Is democracy at risk in America today? What are democracy’s prospects around the world? These questions and more will be examined in a semester-long, in-depth series of lectures on “The Difficulty of Democracy: Challenges and Prospects,” hosted by the College of Art and Sciences’ Program on Ethics and Public Life (EPL). The series features six eminent social scientists and will take place in Hollis E. Cornell Auditorium, Goldwin Smith Hall, followed by a question-and-answer period. The first lecture will begin at 3 pm, Friday, Feb. 9; the other lectures will begin at 4:30 pm, on Mondays. All lectures are free and the public is welcome.
Paul Pierson from the University of California-Berkeley begins the series with a talk on the risk of “democratic backsliding” in the U.S., Friday, Feb. 9. He will describe how political processes and events, economic and cultural changes, and institutional frameworks currently combine to threaten democracy in the US and he will suggest ways of responding to this challenge.
“The series responds to widespread anxiety about the prospects of democracy, in the US and around the world,” said Richard Miller, EPL director and the Wyn and William Y. Hutchinson Professor in Philosophy in the College of Arts and Sciences. “These concerns take many forms – anger that the American political process is rigged in favor of the rich, fear of attacks on the informed discourse and mutual respect that are essential to well-functioning democracy, and worry about the endurance of one-party regimes and turns toward authoritarianism. Addressing these concerns in very different ways, our six speakers will illuminate the forces shaping the fate of democracy and offer productive responses to them.”
Pierson is the John Gross Professor of Political Science at the University of California at Berkeley. His influential writings on American politics and public policy include “American Amnesia: How the War on Government Led Us to Forget What Made America Prosper” and “Winner-Take-All Politics: How Washington Made the Rich Richer and Turned Its Back on the Middle Class,” both co-authored with Jacob Hacker, and “Politics in Time: History, Institutions and Social Analysis.” His book, “Dismantling the Welfare State?: Reagan, Thatcher, and the Politics of Retrenchment,” won the American Political Science Association's 1995 prize for the best book on American national politics.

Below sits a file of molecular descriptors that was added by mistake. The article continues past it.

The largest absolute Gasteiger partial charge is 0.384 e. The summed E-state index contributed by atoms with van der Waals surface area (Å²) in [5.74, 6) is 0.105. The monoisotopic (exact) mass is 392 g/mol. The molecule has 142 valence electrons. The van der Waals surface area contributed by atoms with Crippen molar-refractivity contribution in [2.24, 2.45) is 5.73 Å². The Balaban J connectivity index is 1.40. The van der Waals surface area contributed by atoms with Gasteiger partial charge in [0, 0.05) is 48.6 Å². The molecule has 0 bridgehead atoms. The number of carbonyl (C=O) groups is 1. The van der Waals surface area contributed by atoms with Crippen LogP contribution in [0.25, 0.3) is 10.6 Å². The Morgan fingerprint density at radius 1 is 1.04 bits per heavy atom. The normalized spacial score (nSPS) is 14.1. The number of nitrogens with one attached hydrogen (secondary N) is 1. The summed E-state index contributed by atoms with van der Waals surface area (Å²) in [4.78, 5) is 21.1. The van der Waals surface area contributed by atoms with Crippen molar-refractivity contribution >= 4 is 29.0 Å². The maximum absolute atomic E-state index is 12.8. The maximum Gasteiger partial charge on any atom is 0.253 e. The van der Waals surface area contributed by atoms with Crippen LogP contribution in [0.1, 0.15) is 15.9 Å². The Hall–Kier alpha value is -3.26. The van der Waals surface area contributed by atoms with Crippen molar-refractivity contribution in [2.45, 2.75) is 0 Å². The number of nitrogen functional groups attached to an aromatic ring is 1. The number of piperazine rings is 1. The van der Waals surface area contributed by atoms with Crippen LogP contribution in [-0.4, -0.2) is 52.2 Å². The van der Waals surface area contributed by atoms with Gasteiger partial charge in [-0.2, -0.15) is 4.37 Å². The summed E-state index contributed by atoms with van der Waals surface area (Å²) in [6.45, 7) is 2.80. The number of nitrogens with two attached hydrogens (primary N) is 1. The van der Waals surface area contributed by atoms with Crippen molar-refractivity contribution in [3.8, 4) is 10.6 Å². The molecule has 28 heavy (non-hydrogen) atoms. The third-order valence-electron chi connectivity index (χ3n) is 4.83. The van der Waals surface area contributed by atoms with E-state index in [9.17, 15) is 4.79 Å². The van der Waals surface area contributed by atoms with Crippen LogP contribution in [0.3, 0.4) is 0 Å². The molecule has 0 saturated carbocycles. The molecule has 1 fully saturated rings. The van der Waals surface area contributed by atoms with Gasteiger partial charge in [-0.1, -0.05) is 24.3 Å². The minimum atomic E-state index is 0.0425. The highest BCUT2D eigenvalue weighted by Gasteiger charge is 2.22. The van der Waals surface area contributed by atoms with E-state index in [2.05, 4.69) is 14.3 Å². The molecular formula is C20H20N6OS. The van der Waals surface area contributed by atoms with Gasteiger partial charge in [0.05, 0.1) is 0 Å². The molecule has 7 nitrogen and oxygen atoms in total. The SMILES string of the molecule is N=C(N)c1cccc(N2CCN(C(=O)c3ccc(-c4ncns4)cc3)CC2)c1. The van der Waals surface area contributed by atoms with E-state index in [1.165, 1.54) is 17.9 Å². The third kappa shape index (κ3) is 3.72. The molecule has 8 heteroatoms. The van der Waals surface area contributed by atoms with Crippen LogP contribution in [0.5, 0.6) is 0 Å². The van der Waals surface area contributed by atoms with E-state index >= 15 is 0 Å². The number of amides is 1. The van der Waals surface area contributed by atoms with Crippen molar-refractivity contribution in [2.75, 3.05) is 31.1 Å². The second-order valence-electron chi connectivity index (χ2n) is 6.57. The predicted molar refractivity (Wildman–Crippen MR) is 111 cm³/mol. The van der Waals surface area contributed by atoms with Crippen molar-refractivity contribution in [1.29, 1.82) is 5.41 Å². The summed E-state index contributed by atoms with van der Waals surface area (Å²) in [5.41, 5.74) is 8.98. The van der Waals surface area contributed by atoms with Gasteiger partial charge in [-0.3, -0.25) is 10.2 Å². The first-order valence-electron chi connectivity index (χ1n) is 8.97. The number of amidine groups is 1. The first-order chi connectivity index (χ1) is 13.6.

The second speaker in February, Nicholas Carnes, teaches political science at Duke University. He will speak Feb. 26 on class and governance in the U.S., describing the extent, causes and consequences of the under-representation of lower-income people in American government and prospects for change. His investigations of class and politics include “White-Collar Government: The Hidden Role of Class in Economic Policy,” “It’s Time to Bust the Myth: Most Trump Voters Were Not Working Class” (with Noam Lupu) and the forthcoming book “The Cash Ceiling: Why Only the Rich Run for Office—And What We Can Do About It.”
EPL, a program of the Sage School of Philosophy, promotes interdisciplinary learning about moral questions concerning public policies, and social, political and economic processes.
The lecture series receives support from the Riger-Potash Family Fund and is co-sponsored by the Center for the Study of Inequality.
Schedule of “Difficulty of Democracy” lectures:
The first lecture is on a Friday, 3:00-4:30 pm ; all other lectures are on Mondays, 4:30-6:00 pm in Hollis E. Cornell Auditorium, Goldwin Smith Hall, and are free and open to the public.
February 9: Paul Pierson (Political Science, Berkeley) on the risk of “democratic backsliding” in the US
February 26: Nicholas Carnes (Political Science, Duke) on class and governance in the US
March 12: Cheng Li (Brookings) on the prospects for democracy in China
March 26: Michael Dawson (Political Science, Chicago) on African-American political identities and their role in political change
April 16: Atul Kohli (Politics, Princeton) on prospects and problems of democracy in India.
April 30: Arlie Hochschild (Sociology, Berkeley) on the alienation from government of many white rural Americans